Are you ruining your gains by eating carbs straight after workout?

Most people consume simple carbohydrates straight after working out. This is supposed to replace the sugar burned up during the workout and replenish glycogen stores. However, whereas this might make sense after cardio exercise, it is not the wisest course of action for bodybuilders after some serious training with weights. Because of the effect of sugar on growth hormone levels it will blunt the effectiveness of the exercise on muscle gain. To maximize the growth of muscles from your weights workouts, bodybuilders are better advised to take an amino acid supplement, particularly one with branched chain amino acids (BCAAs), which stimulate protein synthesis.

One of the effects of exercise is a surge in growth hormone levels right after working out. Growth hormone (GH) is an anabolic hormone. Working through insulin-like growth factor(IGF-1) it stimulates protein synthesis, and an expansion in muscle fibers. However not all exercise is equally effective at raising growth hormone levels. Resistance training with heavy weights causes a much greater increase in GH then cardio. This is why you train with weights when you want to build up your muscles. It is also why you shouldn’t waste the hard work of your training by interfering with the GH response by eating carbohydrates right after your workout. The exercise-induced elevated GH level does not last for a long time, perhaps you have 30-60 minutes of a growth hormone peak, and enhanced protein synthesis and muscle growth. If you are a bodybuilder, you obviously don’t want to do, or eat, anything that will interfere with GH secretion during this period.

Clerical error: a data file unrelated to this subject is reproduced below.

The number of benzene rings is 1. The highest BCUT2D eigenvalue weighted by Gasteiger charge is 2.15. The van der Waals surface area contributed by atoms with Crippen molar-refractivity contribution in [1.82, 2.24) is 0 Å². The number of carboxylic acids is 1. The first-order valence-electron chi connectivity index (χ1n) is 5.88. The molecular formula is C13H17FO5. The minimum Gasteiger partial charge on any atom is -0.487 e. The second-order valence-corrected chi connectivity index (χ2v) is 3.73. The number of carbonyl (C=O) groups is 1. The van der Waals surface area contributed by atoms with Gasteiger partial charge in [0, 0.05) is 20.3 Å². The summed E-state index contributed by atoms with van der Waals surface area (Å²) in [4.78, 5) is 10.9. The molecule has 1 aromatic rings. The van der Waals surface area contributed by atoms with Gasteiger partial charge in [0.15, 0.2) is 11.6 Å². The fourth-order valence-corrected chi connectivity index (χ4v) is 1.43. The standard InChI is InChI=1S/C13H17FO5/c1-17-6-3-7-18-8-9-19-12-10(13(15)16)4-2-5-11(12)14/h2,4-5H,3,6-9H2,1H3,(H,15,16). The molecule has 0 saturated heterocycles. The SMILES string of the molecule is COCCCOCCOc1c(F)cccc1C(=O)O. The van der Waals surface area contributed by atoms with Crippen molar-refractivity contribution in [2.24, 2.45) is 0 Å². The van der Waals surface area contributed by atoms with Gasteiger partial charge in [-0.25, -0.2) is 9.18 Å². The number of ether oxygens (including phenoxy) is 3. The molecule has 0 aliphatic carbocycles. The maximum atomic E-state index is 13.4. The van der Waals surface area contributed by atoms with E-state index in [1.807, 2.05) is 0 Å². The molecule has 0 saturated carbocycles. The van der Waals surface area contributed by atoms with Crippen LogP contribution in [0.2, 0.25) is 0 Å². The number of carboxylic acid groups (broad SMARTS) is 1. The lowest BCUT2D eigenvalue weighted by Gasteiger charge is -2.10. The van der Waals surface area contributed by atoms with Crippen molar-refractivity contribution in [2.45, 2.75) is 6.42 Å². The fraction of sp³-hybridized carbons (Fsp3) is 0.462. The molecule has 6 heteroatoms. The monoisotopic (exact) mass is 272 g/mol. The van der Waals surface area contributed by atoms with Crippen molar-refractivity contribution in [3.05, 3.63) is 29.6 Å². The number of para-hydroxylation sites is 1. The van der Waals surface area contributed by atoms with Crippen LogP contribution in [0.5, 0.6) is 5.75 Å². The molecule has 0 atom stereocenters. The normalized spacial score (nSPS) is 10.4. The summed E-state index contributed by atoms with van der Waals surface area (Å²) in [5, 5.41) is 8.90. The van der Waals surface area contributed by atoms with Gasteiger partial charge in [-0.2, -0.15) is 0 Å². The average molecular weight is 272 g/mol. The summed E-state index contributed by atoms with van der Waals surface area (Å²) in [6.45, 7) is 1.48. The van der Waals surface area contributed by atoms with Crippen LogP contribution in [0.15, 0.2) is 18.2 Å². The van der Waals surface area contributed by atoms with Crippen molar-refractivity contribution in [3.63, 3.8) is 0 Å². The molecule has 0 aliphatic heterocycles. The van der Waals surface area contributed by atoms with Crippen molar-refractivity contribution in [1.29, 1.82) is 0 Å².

Once the GH levels go back down to normal and the muscle gain after the workout achieved, is the time to take on carbohydrates, to restore glycogen stores in the liver and muscle. This advice is different from what is usually followed by athletes and it reflects the fact that you have different aims when you are trying to maximize muscle gain. Other athletes frequently are more interested in developing cardiovascular fitness or endurance, rather than to bulk up their muscles as much as possible, and they are not as reliant on making the most of the post-exercise growth hormone peak.

So what should you consume right after lifting weights to maximize your muscle gain? Rather than eating carbohydrates, what you really want is an amino acid supplement that will work synergistically with the higher levels of growth hormone to stimulate protein synthesis and new muscle fiber formation. Xbrain’s AminoCharged is a unique formula that aims to achieve just that. Not only does it contain branched chain amino acids (BCAA) and glutamine, but also a nucleotide complex from yeast RNA, as well as vitamins, minerals and acai berry powder.

There are three amino acids in the group of BCAAS, leucine, valine and isoleucine. These amino acids are not merely the building blocks of proteins, but they also have signaling functions through the mTOR (mammalian target of rapamycin) protein complex that activates elongation factors necessary for the translation of messenger RNA into peptide chains. The mTOR complex is often considered as the cellular nutrient sensor. When the concentration of leucine is high the complex becomes phosphorylated and activated, which ‘tells’ the cell that there are plentiful nutrients and that it is a good time to maximize proteins synthesis, and perhaps even divide. The data is very clear that taking a BCAA supplement inhibits protein breakdown and stimulates protein synthesis. Since this is also the effect of the growth hormone released after intense resistance training, the effects add up to maximize protein synthesis and lean muscle gain.